Meanwhile three Gladiators of 94 Squadron had taken off to follow the Blenheims, arriving at Assab at 08:36. Squadron Leader Wightman at once made two attacks on a CR.42 on the ground and it burst into flames. He then saw two more CR.42s at 1,500 feet and attacked one, shooting it down in flames. The second attacked him, but he evaded it and set course for home. Meantime Sergeant W. H. Dunwoodie had been strafing vehicles when he suddenly found that he had a CR.42 on his tail; turning into it, he fired and the engine stopped, the fighter gliding towards the ground. He fired again and it crashed, first on to one wing and then the other.
It seems that the aircraft claimed shot down by Dunwoodie and by the 39 Squadron Blenheim may both have been fairly easily repairable, as both were reported by the Italians to be only slightly damaged. The aircraft shot down by Wightman was totally destroyed however, and the pilot killed, while the aircraft, which he set alight on the ground was also a total loss. The position is not entirely clear, however, for it seems that the British claims may have been more accurate than the Italian records indicate.
The commander of 414a Squadriglia reported that over Assab two of his pilots were shot down in combat, Sergente Barengo being killed and Sergente Celleri bailing out. Since no other CR.42s were claimed over Assab by the RAF except on this date, it seems probable that Celleri’s aircraft was also brought down on this occasion. The pilot was three times strafed on the ground by a Gladiator after baling out, and had to run like mad for cover. As a result he collapsed with heat stroke and spent two months in hospital.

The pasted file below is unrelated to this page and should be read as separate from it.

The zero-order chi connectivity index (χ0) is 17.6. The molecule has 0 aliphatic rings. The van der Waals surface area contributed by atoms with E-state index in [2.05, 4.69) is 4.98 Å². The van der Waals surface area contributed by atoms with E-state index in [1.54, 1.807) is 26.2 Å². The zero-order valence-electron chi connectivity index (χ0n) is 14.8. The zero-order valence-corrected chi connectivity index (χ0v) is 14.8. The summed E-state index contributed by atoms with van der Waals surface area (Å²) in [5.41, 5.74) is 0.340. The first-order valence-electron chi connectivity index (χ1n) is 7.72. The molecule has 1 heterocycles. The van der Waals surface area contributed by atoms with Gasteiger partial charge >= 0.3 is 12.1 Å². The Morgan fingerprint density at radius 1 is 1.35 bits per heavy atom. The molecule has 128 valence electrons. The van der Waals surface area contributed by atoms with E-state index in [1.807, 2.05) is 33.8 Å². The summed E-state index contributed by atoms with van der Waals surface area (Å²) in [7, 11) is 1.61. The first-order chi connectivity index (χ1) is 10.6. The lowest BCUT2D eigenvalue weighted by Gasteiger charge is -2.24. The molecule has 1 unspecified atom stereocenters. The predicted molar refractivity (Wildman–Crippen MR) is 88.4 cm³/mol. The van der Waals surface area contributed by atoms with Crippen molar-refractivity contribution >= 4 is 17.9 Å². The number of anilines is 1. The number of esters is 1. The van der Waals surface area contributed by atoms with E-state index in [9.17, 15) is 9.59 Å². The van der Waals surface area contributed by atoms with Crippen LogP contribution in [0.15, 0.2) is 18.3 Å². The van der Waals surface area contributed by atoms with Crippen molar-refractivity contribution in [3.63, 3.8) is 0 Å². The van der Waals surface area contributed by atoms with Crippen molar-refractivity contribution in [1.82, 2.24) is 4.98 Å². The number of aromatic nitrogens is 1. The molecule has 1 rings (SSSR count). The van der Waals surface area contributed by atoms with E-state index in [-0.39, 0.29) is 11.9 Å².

He damaged a S.79 south of Aden on 15 September.
During the night of 20/21 November S.81s attacked Aden for the second night in succession, one aircraft of the 15a Squadriglia leaving Jijiga in the early hours, flown by the base commander Colonello Francesco Via, with Sottotenente Vicenzo Priore (now a monk) as co-pilot. From Aden Squadron Leader Wightman of 94 Squadron scrambled in Gladiator Mk.II N5627 at 04:30 and intercepted the bomber, shooting it down in flames into the sea three miles off the coast. Three members of the crew, including Via and Priore, baled out and were picked up by the Royal Navy, becoming POWs.
He was awarded the DFC on 8 February 1941.
On 20 March he was promoted to Acting Wing Commander, but at his own request he remained with 94 Squadron.